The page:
Buenos Aires is a book city. Many of the continent’s most influential writers have at some stage had a porteño post code. Indeed, the work of great writers such as Jorge Luis Borges, Julio Cortazar and José Hernández have all been shaped by the passion of the city’s thriving literary contingent. Fast forward to 2012 and there is a burgeoning literary movement emerging in the capital once more – albeit this time hidden down amongst the shelves of a quaint San Telmo bookstore.
Founded by Geoffrey, from the US, and his wife Josefina, from Salta, Walrus Books has become something of a local institution. It is a mecca for ex-pats, tourists, and Argentines alike who all pilgrimage down the cobbled streets of San Telmo in search of their next English language read. But Walrus Books is more than just a bookshop these days; turn the page and it has plenty more to offer. The store has become a welcoming backdrop for original literary discourse and a meeting place for the sort of booklovers that momentarily close their eyes and sigh deeply as they enter it.
Back in March 2012 and under the watchful eye of 4,000 used, new, and hard-to-find titles from the shop’s impressive catalogue, Walrus Courses began. These literature and writing courses are the brainchild of writer and infectiously passionate ex-pat Rachel Engelman, who has studied fiction under Pulitzer Prize winning author, Steven Millhauser. So, how did they come about? After coming into contact with many young people in Buenos Aires who treated reading as a romance rather than a hobby, the Los Angeles native approached Geoffrey at the Walrus with the idea of running a few courses and they have not looked back since. “It’s something fundamentally missing from BA culture and we thought it would be a great thing for a good many people. Literature and Writing classes given in English, not just for foreigners, but for Argentines. For everyone, really,” commented Engelman.
The courses that have been run to-date have covered an eclectic range of subjects approaching literature from a mixture of angles. Over the past few months ‘The Modern American short story’, ‘The J.D. Salinger Seminar’, ‘The Short Story Course’, ‘The Art Of Fiction: A Course In Reading And Writing’, and the ‘Creative Writing Workshop’, have all been the focus of rigorous debate amongst their participants. Whether a first timer or a seasoned literary scholar, Walrus Courses offer an environment within which expression is encouraged and everyone has room to speak. The class size is limited too, which keeps it intimate and personal.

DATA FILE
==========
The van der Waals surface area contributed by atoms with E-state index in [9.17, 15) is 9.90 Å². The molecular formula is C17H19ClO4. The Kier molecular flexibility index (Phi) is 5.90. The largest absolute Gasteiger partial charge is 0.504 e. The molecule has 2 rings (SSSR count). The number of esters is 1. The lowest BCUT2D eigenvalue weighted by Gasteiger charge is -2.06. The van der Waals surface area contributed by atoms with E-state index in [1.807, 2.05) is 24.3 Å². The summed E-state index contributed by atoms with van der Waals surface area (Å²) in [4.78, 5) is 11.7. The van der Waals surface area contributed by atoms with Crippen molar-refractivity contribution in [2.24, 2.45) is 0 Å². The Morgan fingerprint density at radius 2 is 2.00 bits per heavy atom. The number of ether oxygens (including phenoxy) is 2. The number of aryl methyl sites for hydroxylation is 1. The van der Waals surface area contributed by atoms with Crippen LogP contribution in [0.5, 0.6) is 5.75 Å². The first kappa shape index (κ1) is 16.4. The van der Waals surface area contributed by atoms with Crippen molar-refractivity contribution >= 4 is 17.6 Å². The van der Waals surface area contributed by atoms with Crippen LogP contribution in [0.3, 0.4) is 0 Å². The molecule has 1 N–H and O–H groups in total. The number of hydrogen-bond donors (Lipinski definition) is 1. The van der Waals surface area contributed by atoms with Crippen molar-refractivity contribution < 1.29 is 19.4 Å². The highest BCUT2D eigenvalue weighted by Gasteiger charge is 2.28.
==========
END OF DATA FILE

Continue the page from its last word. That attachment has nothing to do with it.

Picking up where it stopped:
Now entering their third wave, the demographic is expanding – “there are the loquacious Argentines with remarkable vocabulary and poetic souls – all writing in English. Then there are the brasileros learning about Ginsberg and the British reading Raymond Carver and the Argentines falling over themselves for Flannery O’Connor,” Engelman added.
The upcoming courses, which are scheduled to start in September and run until late October, include ‘The Paris Writers’ a look at the short stories of the great writers of ‘The Lost Generation’ in 1920s Paris; ‘California Writers vs. New York Writers’ comparing notable authors from both shores and considering how particular settings inspire particular forms of art; and ‘Creative Writing’, an introduction to fiction writing, which will include narrative assignments designed to hone narrative skills and develop participants’ creative senses. And with interest growing fast, there are plans to open an institute in Palermo Soho with more class variety. But fear not, the evening courses at their spiritual home of the Walrus will remain a mainstay.
It is not just all about the subject material, however. “The courses offer the chance for foreigners to get to know locals on an intimate (and authentic) level,” states Engelman. But diversity does not come just in the form of nationality; previous students have been of all ages and have come from a wide range of backgrounds. There are not only the classic, young literature students, but also economists, film students, translators, salesmen, journalists, and stay at home mothers who have taken courses to-date. It is people from all across the globe meeting under one roof to talk about something they love with a passion. After all as their founder reminds us, these are not lecture courses – “they are conversations in which the classes take on the intimacy of a group of very opinionated friends in a living room”. Except this living room just so happens to have Borges, Cortazar, Hernández and co. looking down on you and hanging off your every word. Unlike the books which encircle them, however, none of the ideas being presented and discussed are second-hand.